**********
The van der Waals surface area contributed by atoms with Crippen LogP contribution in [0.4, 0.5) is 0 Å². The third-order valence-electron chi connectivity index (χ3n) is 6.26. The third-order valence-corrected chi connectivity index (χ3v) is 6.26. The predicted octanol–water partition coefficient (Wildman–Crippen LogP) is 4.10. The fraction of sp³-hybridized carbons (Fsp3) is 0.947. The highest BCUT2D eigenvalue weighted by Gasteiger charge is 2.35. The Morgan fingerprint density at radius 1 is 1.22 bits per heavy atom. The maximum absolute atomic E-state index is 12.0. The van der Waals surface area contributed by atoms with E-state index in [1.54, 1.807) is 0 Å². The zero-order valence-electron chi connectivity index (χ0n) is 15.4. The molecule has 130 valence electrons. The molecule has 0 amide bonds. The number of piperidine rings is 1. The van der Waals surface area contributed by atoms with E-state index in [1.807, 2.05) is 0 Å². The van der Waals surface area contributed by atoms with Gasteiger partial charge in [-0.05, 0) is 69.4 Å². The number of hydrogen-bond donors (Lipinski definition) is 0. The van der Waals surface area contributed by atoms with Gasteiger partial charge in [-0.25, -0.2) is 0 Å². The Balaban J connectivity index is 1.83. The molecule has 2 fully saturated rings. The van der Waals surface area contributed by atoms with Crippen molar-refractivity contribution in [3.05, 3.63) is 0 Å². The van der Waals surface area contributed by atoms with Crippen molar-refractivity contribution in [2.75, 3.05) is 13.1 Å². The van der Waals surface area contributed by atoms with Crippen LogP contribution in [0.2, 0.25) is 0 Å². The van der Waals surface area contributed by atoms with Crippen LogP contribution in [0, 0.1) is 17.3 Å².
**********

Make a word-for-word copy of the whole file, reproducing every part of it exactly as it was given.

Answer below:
The van der Waals surface area contributed by atoms with Crippen LogP contribution in [0.4, 0.5) is 0 Å². The third-order valence-electron chi connectivity index (χ3n) is 6.26. The third-order valence-corrected chi connectivity index (χ3v) is 6.26. The predicted octanol–water partition coefficient (Wildman–Crippen LogP) is 4.10. The fraction of sp³-hybridized carbons (Fsp3) is 0.947. The highest BCUT2D eigenvalue weighted by Gasteiger charge is 2.35. The Morgan fingerprint density at radius 1 is 1.22 bits per heavy atom. The maximum absolute atomic E-state index is 12.0. The van der Waals surface area contributed by atoms with E-state index in [1.54, 1.807) is 0 Å². The zero-order valence-electron chi connectivity index (χ0n) is 15.4. The molecule has 130 valence electrons. The molecule has 0 amide bonds. The number of piperidine rings is 1. The van der Waals surface area contributed by atoms with E-state index in [1.807, 2.05) is 0 Å². The van der Waals surface area contributed by atoms with Gasteiger partial charge in [-0.05, 0) is 69.4 Å². The number of hydrogen-bond donors (Lipinski definition) is 0. The van der Waals surface area contributed by atoms with Gasteiger partial charge in [-0.25, -0.2) is 0 Å². The Balaban J connectivity index is 1.83. The molecule has 2 fully saturated rings. The van der Waals surface area contributed by atoms with Crippen molar-refractivity contribution in [3.05, 3.63) is 0 Å². The van der Waals surface area contributed by atoms with Crippen molar-refractivity contribution in [2.75, 3.05) is 13.1 Å². The van der Waals surface area contributed by atoms with Crippen LogP contribution in [0.2, 0.25) is 0 Å². The van der Waals surface area contributed by atoms with Crippen LogP contribution in [0, 0.1) is 17.3 Å².